The Death of Small Town Britain
I have pretty much lived in the same town all my life. It’s a small traditional market town in the south of England which for years was a bustling hive of activity with family run businesses and a market which was heaving at the seams. But these days it is no more than a shell of its former self with a string of empty premises, a market which struggles to get enough stall holders let alone customers and a lack of any uniqueness.
But where has it all gone wrong, why are the family run businesses going out of business quicker than you can get a double choc mochachino from your local Starbucks. I could point a finger at the supermarkets which have gone from supplying a vast range of food to supplying everything under the sun. But they are not totally to blame for the death of the small town. I could say it is people in general not wanting to traipse from shop to shop but seeing people walking up and down a desolate high street I don’t blame them when there are no shops to shop in. Plus of course there is the internet and the online shopping revolution, yes the internet has changed how people shop but again this is not the sole factor as to why small town Britain has bitten the dust. Some may say that this is just a sign of the times and is indicative of the recession but sadly the death of the small town started long before this current recession took hold.
Even the combination of all of these is not the main reason as to why I weep for the loss of those independent shops. Nope, I put the blame on the town councils who over the last couple of decades have turned most towns into a carbon copy of another and in doing so destroyed small town Britain.
It all started a few years ago when the council allowed the supermarket which was situated in the centre of the town I live to shut shop and relocate to the outskirts of the town centre, allowing them to have bigger premises and so offer a wider range of goods. All well and good except it meant that those who use to go to the supermarket and then onto other shops now don’t bother to venture into town as it’s too far too walk.
The knock on effect of this was that there was less footfall through the main town centre and so businesses started to suffer. Businesses which had been in the town for years had to downsize and shut shop and the same for the market which shrunk in size to less than half of what it use to be.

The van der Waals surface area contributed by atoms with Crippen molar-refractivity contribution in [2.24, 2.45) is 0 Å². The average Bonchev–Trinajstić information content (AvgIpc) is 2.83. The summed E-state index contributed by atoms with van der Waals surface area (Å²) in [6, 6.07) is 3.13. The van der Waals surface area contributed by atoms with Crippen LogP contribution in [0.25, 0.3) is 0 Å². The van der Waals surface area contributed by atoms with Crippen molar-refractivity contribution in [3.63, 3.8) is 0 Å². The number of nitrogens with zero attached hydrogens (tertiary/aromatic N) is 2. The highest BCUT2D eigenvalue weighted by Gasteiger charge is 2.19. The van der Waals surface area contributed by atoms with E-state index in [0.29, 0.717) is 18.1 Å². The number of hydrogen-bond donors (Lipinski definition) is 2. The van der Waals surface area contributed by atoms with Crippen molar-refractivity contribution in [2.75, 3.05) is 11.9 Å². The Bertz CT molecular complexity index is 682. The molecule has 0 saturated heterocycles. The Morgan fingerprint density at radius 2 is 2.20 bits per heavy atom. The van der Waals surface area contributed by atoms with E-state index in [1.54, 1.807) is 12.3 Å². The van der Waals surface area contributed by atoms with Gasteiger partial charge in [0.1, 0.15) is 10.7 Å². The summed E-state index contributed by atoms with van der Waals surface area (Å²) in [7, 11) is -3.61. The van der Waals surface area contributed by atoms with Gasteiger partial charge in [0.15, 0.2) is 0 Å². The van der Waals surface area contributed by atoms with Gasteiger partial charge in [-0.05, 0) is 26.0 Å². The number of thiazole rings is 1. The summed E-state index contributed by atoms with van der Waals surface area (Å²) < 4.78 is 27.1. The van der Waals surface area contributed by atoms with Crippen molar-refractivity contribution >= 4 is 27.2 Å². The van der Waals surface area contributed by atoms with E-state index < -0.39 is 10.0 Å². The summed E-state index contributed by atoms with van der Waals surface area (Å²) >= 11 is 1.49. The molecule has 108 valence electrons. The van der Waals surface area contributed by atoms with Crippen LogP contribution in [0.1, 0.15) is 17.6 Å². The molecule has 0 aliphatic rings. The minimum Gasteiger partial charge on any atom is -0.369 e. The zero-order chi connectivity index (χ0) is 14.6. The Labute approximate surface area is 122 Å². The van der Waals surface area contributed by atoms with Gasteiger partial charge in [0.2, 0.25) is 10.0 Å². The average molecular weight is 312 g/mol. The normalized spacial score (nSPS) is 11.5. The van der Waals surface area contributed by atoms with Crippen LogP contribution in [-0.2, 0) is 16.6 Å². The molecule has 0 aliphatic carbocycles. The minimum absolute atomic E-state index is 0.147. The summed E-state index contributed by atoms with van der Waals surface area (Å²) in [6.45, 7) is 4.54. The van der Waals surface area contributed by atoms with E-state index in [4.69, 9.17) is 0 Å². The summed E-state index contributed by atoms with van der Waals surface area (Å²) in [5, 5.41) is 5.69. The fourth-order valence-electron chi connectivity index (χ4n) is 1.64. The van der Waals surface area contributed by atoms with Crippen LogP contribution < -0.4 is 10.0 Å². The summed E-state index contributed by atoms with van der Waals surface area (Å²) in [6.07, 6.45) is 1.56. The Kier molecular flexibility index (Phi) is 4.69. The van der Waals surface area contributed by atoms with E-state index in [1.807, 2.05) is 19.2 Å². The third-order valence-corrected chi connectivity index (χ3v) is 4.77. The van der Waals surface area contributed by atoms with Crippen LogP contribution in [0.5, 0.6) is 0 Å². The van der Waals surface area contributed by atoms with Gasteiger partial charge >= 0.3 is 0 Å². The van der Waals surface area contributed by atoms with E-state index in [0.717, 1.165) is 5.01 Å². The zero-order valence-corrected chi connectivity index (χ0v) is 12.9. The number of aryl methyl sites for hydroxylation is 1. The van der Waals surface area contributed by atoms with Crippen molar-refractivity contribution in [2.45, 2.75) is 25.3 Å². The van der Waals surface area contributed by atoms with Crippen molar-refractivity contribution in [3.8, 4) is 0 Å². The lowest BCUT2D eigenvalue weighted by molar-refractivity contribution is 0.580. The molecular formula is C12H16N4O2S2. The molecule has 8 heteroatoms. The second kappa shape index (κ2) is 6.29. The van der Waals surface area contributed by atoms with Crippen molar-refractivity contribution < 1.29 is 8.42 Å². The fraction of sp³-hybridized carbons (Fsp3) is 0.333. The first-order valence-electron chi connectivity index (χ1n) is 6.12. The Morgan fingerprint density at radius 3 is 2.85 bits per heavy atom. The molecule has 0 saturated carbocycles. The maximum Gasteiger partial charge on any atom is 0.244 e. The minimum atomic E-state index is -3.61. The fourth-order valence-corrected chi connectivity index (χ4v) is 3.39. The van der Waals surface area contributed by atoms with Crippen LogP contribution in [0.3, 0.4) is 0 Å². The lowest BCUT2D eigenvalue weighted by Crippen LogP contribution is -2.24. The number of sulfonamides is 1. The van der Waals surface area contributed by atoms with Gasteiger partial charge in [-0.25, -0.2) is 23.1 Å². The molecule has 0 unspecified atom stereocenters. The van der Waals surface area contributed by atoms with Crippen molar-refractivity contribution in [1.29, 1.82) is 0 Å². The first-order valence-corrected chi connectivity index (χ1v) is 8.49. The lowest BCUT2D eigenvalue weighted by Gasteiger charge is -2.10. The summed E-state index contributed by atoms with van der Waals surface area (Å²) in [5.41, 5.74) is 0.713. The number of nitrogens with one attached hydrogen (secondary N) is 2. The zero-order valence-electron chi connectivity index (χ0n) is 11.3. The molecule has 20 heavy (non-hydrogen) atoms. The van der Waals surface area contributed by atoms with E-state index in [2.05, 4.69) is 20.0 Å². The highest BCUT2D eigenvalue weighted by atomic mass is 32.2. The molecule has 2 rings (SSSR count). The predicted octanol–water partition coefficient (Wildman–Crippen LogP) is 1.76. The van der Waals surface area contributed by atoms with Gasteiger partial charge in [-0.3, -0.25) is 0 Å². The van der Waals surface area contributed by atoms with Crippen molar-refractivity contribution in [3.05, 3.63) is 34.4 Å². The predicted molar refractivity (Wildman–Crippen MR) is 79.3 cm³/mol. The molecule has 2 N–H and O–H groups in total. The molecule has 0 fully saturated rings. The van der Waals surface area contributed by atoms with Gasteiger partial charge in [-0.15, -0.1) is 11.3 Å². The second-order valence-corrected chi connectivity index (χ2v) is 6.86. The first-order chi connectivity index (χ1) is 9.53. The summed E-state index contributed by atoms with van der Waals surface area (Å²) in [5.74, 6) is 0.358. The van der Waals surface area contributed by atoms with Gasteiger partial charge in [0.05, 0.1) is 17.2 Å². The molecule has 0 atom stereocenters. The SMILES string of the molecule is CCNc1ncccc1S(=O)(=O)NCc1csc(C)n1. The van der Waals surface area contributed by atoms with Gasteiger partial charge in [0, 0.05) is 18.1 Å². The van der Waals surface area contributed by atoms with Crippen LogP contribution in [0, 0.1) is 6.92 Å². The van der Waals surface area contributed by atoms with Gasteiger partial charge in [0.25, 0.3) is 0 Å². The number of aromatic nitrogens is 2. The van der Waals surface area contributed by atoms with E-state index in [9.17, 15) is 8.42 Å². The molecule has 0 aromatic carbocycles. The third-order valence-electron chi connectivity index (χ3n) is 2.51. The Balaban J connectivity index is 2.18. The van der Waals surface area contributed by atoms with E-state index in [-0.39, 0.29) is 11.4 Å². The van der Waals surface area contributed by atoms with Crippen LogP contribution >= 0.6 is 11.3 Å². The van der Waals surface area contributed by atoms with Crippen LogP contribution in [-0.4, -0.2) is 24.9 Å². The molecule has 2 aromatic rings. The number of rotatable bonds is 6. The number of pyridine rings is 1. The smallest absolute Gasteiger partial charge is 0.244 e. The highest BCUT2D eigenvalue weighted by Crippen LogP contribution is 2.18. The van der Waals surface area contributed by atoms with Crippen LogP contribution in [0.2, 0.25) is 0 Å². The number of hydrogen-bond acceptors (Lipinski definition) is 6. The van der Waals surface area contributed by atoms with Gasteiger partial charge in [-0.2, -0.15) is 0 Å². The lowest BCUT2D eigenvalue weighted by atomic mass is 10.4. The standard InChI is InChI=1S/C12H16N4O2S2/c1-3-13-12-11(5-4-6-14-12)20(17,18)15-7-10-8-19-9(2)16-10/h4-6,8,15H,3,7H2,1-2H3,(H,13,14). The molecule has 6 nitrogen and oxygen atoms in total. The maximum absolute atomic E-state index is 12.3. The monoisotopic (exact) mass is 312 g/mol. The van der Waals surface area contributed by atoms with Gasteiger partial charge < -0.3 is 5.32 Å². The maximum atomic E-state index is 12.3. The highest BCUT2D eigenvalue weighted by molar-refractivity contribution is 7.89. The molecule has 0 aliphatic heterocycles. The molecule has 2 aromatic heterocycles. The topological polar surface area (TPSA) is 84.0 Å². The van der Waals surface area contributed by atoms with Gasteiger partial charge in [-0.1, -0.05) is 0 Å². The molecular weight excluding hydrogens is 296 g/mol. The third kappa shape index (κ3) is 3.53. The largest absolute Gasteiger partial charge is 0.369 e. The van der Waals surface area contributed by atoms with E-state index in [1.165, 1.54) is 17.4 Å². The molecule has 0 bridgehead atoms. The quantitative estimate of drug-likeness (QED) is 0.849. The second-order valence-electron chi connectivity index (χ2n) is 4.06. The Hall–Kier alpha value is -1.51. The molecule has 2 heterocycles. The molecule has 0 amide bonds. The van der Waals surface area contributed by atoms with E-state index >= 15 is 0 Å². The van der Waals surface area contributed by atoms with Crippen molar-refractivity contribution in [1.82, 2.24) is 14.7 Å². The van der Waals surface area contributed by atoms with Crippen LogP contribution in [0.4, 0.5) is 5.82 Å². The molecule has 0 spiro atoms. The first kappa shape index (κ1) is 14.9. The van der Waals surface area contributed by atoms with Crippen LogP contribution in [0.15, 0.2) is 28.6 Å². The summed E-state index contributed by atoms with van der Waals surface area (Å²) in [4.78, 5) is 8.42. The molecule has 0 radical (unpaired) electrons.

What did the council do to try and help those small businesses, absolutely nothing, in fact they increased the taxes and launched initiative schemes which pandered to the big businesses and not those who were struggling. They came up with plans to redevelop areas of the town but in doing so acknowledged that these new redeveloped areas would have higher rents and rates. Now how does that help those small businesses?
So walking down my local high street what do I now see? In between the empty premises we are left with coffee shop chains, hairdressers and charity shops. No longer are there those family businesses with their quirky nature which supplied day to day goods because they cannot survive and are no longer supported by the town councils.
Sad as this may sound but unless the town councils realise that what they are doing is destroying our heritage, small town Britain will be a thing of the past.
More by this Author
As a fan of Doris Day something is very obvious when watching her movies and that is she appeared opposite some of Hollywood's most popular men. And occassionaly it wouldn't just be one movie she would make with a...
When it comes to acting dynasties there have been many over the years such as the Redgrave's and the Barrymore's and in that mix you have the Baldwin brothers Alec, Daniel, William and Stephen all of which have had a...
Considering you could almost bank on Will Smith releasing at least one movie a year more often or not two, it's been a bit quiet from the man who won us over in the "Fresh Prince of Bel-Air". The good news is...